NFL says Nearly 30% of Players are Stricken With Alzheimer’s or Dementia After They Retire

Washington Redskins’ Clinton Portis (26) suffers a concussion on a play against the Atlanta Falcons in Atlanta. (Scott Cunningham | Getty Images)
Washington Redskins’ Clinton Portis (26) suffers a concussion on a play against the Atlanta Falcons in Atlanta. (Scott Cunningham | Getty Images)

The NFL believes that nearly three in 10 former players will develop debilitating brain conditions, and that they will be stricken earlier and twice as often as the general population.

The disclosure Friday comes in data the league prepared for its proposed $765 million settlement of thousands of concussion lawsuits.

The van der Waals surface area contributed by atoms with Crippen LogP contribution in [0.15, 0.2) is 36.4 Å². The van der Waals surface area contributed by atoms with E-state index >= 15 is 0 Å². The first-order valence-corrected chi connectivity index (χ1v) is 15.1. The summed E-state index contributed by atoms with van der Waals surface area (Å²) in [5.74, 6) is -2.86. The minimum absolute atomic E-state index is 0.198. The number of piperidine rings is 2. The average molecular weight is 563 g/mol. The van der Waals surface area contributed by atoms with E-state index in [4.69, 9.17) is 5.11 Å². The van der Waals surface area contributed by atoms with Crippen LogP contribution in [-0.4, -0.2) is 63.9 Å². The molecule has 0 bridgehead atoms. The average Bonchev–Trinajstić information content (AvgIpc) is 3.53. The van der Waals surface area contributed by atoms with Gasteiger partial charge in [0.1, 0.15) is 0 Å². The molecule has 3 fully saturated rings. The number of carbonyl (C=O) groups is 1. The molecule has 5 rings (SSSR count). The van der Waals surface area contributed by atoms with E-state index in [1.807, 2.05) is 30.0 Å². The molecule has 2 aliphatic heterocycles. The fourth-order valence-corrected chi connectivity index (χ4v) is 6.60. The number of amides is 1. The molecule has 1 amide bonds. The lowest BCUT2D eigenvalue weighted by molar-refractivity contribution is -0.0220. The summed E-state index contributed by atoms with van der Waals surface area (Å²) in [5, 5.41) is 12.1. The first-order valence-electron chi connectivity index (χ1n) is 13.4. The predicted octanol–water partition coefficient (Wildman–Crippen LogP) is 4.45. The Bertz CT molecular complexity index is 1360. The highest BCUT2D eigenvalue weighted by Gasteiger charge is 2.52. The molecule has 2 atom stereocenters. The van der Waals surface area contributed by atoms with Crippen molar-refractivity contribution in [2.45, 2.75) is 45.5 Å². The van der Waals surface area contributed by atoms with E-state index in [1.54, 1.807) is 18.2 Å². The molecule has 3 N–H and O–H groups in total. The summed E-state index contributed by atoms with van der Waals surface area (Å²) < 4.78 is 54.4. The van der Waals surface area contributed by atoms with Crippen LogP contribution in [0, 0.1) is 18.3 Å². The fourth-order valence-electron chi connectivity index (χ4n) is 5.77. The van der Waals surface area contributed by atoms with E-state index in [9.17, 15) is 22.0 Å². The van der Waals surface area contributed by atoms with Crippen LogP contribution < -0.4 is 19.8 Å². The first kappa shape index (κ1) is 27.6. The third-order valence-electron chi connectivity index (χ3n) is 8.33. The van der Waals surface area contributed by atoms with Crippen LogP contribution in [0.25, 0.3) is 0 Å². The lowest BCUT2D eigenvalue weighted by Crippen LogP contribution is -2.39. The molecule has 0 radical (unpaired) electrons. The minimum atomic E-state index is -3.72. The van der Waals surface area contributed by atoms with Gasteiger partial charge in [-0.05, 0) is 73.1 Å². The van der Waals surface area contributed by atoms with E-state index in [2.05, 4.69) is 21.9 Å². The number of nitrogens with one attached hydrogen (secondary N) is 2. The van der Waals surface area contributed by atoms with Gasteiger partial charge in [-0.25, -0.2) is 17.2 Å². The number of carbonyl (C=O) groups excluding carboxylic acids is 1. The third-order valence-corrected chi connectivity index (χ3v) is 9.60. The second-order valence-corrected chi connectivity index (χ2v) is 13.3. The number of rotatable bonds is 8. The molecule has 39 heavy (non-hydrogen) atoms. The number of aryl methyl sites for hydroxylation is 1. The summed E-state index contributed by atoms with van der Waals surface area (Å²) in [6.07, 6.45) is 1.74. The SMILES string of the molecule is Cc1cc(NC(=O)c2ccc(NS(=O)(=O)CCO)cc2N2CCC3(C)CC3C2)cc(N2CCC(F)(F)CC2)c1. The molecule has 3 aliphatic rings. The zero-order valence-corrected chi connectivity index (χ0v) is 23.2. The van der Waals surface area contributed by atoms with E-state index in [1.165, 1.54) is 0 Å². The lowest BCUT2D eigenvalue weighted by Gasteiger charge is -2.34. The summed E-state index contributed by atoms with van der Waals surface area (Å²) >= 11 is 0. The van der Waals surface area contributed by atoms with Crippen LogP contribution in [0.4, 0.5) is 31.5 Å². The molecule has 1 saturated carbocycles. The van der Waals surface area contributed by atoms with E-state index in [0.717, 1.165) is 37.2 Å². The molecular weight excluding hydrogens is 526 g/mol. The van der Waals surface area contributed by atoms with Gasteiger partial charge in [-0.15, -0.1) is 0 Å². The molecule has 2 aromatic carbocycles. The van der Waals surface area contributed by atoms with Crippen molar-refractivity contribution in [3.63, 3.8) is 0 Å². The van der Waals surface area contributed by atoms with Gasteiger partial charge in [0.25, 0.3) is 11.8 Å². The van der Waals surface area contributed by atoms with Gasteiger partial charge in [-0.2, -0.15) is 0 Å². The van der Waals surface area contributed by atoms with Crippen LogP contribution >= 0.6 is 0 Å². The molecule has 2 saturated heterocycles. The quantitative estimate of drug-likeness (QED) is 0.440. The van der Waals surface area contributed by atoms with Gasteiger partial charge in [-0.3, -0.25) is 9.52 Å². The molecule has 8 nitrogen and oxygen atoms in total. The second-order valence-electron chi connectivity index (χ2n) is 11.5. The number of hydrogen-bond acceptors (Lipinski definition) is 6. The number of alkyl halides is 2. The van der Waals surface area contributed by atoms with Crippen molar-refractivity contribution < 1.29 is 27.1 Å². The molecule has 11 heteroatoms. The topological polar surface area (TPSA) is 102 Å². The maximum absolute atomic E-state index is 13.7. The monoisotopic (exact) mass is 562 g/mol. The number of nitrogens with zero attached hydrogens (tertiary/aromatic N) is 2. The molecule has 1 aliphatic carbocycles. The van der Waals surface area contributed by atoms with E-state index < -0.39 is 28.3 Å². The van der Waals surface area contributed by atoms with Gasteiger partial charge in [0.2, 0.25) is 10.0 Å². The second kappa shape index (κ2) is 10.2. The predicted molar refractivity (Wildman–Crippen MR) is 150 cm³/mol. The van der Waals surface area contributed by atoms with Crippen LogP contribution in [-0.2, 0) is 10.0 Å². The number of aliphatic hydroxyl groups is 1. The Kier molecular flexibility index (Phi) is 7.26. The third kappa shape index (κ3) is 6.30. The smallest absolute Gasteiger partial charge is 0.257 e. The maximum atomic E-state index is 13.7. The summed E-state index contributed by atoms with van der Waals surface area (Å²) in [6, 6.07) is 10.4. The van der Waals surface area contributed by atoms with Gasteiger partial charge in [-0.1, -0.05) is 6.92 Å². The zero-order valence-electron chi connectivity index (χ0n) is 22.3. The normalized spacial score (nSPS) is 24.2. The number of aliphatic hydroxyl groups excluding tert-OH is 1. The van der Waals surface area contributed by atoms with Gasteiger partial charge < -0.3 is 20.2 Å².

Both the league and players’ lawyers estimate that 28 percent of the retirees will develop Alzheimer’s disease, moderate dementia or more serious neurological problems.

That would represent nearly 6,000 of the 19,000 living former players. Dozens of them could develop Lou Gehrig’s or Parkinson’s disease.

A federal judge in Philadelphia has granted preliminary approval of a settlement plan that offers awards reaching $5 million. However, most men would get far less.

The retirees must decide next month whether to participate.

Source: The Associated Press